With Easter around the corner, the obvious thoughts about wine are to find the perfect match for a roast dinner, but this year I am leaving the little lambs to frolic in green pastures and have looked for the answer to a different conundrum
Everybody hopes for a little chocolate at Easter; big brand eggs are the thing for the younger generation, but the older folk, though partial to a certain amount, don’t really want a whole (or several) eggs to themselves. The solution, of course, is wine – not just any – but a big chocolaty red.
I had a chat with Joel Eastman of the Laithwaites Wines branch in Surbiton and asked him what he could recommend.
“The one thing above all others that makes wines chocolaty,” he tells me, “is allowing them to mature in oak, preferably American. The vanillin in the wood leeches into the wine, giving it a lovely soft roundness.”
Eastman has been in the wine trade for 12 years and has spent plenty of that time tasting and comparing wines, so I ask him for recommendations. Given his Australian roots, his suggestions of Californian and Argentinian offerings are a surprise, but they certainly make interesting drinking.
The first we try is Black Saint Peter 2014 (£13.99), a good enough name for Easter, made from Zinfandel grapes picked from old vines in California’s Lodi district. It’s a deep, dark and powerful wine, full of spice and tannin. It’s likeable and memorable, but I am not sure it’s got enough chocolate overtones for my Easter recipients to compensate for the eggs.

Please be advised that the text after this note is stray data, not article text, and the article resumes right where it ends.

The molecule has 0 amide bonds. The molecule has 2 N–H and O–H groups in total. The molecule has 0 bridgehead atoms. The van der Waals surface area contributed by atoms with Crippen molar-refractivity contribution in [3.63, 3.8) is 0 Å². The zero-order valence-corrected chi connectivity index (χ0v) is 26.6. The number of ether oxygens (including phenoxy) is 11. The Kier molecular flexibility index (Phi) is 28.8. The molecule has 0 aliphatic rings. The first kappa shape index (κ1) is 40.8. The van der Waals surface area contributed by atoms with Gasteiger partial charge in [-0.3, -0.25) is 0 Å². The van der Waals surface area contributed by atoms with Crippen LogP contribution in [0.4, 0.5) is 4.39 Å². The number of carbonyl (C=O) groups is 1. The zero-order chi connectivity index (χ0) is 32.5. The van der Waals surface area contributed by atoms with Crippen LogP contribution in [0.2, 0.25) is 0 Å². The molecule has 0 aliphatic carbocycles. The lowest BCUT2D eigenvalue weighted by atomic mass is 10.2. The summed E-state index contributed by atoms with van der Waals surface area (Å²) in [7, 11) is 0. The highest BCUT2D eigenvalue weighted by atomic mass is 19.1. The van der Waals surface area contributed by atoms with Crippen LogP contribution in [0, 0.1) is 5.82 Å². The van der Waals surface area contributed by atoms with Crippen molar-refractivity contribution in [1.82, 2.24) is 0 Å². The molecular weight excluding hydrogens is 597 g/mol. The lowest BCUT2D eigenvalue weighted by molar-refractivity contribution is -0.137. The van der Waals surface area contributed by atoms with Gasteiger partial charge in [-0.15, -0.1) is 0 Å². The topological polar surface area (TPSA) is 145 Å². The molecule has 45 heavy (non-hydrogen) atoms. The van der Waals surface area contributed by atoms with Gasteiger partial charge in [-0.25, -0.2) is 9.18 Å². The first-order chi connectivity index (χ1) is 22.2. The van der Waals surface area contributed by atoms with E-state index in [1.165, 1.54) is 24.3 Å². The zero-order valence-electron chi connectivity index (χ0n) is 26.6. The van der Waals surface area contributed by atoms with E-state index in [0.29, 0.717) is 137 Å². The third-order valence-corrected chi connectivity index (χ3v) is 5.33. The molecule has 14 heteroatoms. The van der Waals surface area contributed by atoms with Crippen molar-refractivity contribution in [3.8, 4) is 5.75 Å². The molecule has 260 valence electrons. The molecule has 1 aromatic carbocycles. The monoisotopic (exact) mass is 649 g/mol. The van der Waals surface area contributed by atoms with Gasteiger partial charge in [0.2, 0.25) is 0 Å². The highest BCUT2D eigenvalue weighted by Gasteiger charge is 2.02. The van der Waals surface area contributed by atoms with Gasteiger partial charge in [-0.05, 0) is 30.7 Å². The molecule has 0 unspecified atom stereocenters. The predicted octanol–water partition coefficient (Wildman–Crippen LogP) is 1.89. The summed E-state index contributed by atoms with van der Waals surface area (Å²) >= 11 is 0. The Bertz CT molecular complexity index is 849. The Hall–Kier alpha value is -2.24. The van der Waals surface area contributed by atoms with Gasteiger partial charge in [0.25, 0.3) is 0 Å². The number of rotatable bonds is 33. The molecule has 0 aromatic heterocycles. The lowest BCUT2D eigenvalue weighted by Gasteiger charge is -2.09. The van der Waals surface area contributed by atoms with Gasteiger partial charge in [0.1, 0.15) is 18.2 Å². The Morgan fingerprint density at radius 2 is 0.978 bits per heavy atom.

His other suggestion, again a genius name for the older generation, is a Malbec Shiraz blend from Mendoza, called The Forefather (£10.99). This is a silky smooth wine, so dark it’s almost black, with the Shiraz adding a soft spiciness to the mix. This has the chocolate vanilla flavours that I’m looking for in abundance – I might just design some chocolate wrappers to encase it for the guests on Easter Sunday.
Even though Laithwaites (incorporating the Sunday Times Wine Club) has a huge online ordering system, it’s not convenient for everyone, so below I have sourced some other wines that also fit the chocolate bill.
Torres Sangre de Toro 2015, Asda. £5
Cheap and cheerful with loads of character. The name translates as bull’s blood, but as they’ve given up bullfighting in its native Catalunya, you shouldn’t offend anyone by offering it.
South African Pinotage 2016, Tesco. £6
Soft, smooth and silky without being too dry. More mocha than the Sangre de Toro, and an absolute bargain at the price.
The Trilogy Malbec 2013, Tesco. £11
A classy label on a beautiful bottle, this needs no wrapping. It’s a bit older than the others and it shows with a more mature, deeper flavour and plenty of vanilla, softening the spices. Well-made and long-lasting.
St Hallett Barossa Shiraz 2015, Waitrose. £11.99
A rich, ripe fruity red, which has chocolatey overtones and even keeps its character when sipped alongside the odd square (or two) of milk chocolate.
Top of the range
The Chocolate Block 2015, Majestic. £25
The name says it all – this is a treat for anyone who loves chocolate and wine, though not necessarily together. First sniff, it’s a bit earthy and rustic, but give it 15 minutes and you’ve got a wonderful mouthful of berries with a little spice and chocolate around the edges. I’d be very happy to have this instead of an egg for Easter (as long as I can have a little taste of someone else’s).
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